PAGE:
Known for its exceptional watchmaking, Patek Philippe is what many watch collectors consider the “Holy Grail brand.” It is one of the most sought-after watch brands in the world with a host of collections that showcase its technical innovation and elegant aesthetics. Easily one of Patek Philippe’s most coveted collections is the well-known Calatrava, which has been stealing hearts for decades. Here we take a brief look at the origins of this iconic timepiece.
The Design Inspiration of the Patek Philippe Calatrava
The very first Patek Philippe Calatrava watch was created in 1932, when pocket watches still abounded and wristwatches were just coming into the limelight.
The creator of the first Calatrava watch, David Penney, was enamored with the Bauhaus style of industrial and interior design. The Bauhaus movement started in Germany in 1919 and emphasized holistic approach to design that brought together technology, aesthetics, and premier craftsmanship. Penney felt that simple, understated timepieces would be both elegant and timeless. As such, he designed the first Calatrava, Reference 96, in gold, with a clean ivory dial that featured applied gold markers and a tiny subsidiary seconds dial at 6:00.
That first “form follows function” Calatrava was a small 31mm round watch that measured 9mm thick and featured integrated lugs on the three-part case. The lugs tapered in such a way that made them very comfortable on the wrist. At that point in time, Patek Philippe did not make its own movements, so this watch was powered by a Jaeger-LeCoultre mechanical caliber. (Two years later, in 1934, the brand created its own in-house caliber 12”’120 and that mechanical movement equipped the Calatrava watches of the time.)
Brothers Jean and Charles Henri Stern, whose family owned a dial manufacturing company in Switzerland, had just purchased the Patek Philippe brand from the previous owners and were looking for a new watch model that would complement all of the complicated timepieces. When they saw Penney’s crisp design, they knew it would be the prefect embodiment of their standards of quality craftsmanship and innovative style.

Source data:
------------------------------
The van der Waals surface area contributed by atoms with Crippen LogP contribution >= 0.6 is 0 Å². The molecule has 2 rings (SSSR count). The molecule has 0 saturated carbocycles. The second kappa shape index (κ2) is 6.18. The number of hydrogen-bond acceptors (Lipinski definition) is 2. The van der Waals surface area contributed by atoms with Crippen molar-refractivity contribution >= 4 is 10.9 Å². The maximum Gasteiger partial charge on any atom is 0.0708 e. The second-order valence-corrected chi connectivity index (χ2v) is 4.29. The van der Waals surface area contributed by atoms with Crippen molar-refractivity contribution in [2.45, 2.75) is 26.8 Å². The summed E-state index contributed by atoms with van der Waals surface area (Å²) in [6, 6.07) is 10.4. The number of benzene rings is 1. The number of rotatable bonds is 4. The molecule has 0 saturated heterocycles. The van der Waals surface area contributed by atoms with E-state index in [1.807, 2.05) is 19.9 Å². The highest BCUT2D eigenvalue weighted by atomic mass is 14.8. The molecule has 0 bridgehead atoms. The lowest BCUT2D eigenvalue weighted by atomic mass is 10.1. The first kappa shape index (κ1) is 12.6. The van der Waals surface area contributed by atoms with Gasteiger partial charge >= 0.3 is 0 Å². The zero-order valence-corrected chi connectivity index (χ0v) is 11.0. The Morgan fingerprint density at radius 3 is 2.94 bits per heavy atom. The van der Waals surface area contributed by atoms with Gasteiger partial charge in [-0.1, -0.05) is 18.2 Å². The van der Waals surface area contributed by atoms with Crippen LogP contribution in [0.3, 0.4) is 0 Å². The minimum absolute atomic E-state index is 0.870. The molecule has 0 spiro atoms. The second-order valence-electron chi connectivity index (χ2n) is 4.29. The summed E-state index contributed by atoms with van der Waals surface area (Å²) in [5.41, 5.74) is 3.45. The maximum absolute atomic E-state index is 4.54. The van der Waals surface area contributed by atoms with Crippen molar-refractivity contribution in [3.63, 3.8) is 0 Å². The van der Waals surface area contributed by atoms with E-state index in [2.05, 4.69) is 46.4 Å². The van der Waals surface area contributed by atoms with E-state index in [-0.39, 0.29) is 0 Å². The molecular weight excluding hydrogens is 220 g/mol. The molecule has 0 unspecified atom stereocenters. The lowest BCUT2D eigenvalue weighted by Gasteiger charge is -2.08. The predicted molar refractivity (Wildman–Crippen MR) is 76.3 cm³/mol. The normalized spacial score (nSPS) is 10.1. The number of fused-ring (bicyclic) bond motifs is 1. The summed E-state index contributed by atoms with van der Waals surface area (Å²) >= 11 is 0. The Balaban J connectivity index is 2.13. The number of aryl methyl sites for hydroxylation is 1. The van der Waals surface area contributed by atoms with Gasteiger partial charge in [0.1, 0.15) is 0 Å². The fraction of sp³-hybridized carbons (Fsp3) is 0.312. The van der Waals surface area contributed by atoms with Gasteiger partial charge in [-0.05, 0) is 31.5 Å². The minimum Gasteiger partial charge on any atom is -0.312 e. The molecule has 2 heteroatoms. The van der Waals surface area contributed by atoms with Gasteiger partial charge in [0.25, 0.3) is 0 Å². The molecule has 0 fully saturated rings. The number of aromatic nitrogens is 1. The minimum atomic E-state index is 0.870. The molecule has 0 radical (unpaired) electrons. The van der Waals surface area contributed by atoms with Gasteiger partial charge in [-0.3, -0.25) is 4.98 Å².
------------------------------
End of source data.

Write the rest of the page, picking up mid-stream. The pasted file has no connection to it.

They named the new timepiece Calatrava, referencing the symbol of the 12th century Calatrava Knights of Spain and Portugal. (Coincidentally, Patek Philippe had already registered the Calatrava cross design as its trademark, 45 years earlier, in 1887. The brand had just never used the name or the symbol for one of its collections until this new timepiece was born.)
The Patek Philippe Calatrava Collection and Variations
The original Calatrava Reference 96 was produced for more than 40 years, with a host of notable renditions, including a larger 35.5mm version (Ref. 570) in 1938. The Reference 570 watch, with coin-edged bezel, became the basis for fresh iterations, including a three-hands model with a central seconds hand instead of a seconds subsidiary dial; a two-hand version with an enamel dial and Breguet-applied numerals (still very much sought after on the secondary market); and a sector-dial version.
In 1953, Patek Philippe unveiled its first-ever automatic Calatrava, Ref. 2526, in a 36mm case with enamel dials and a round bezel. Fewer than 600 of these were made and they are still very much in demand by collectors today.
In 1973, Patek Philippe unveiled what modern collectors consider the signature Calatrava: The Ref. 3520 features a stunning bezel with Clous de Paris guilloche, or hobnail as it is called today, combined with straight, polished lugs.
Easily one of the more beloved pieces is the Officer’s Style Calatrava with straight lugs and a hinged dust cover protecting the transparent case back that was unveiled in 1989. That Officer’s Style may have been the design impetus for the Reference 5524G pilot’s watch that was unveiled in Baselworld 2015. That watch featured Patek Philippe’s patented Travel Time mechanism and the brand unveiled a new version with different dial color this year.
Today, Patek Philippe has a healthy number of Calatrava references in its line up, and it remains one of the most celebrated collections in all of watchmaking. Considered an icon in history, the Calatrava– new or vintage—is a must-have in any watch lover’s wardrobe. It is a versatile timepiece that goes from business to evening to casual weekend wear, all the while making an understated yet magnetic statement.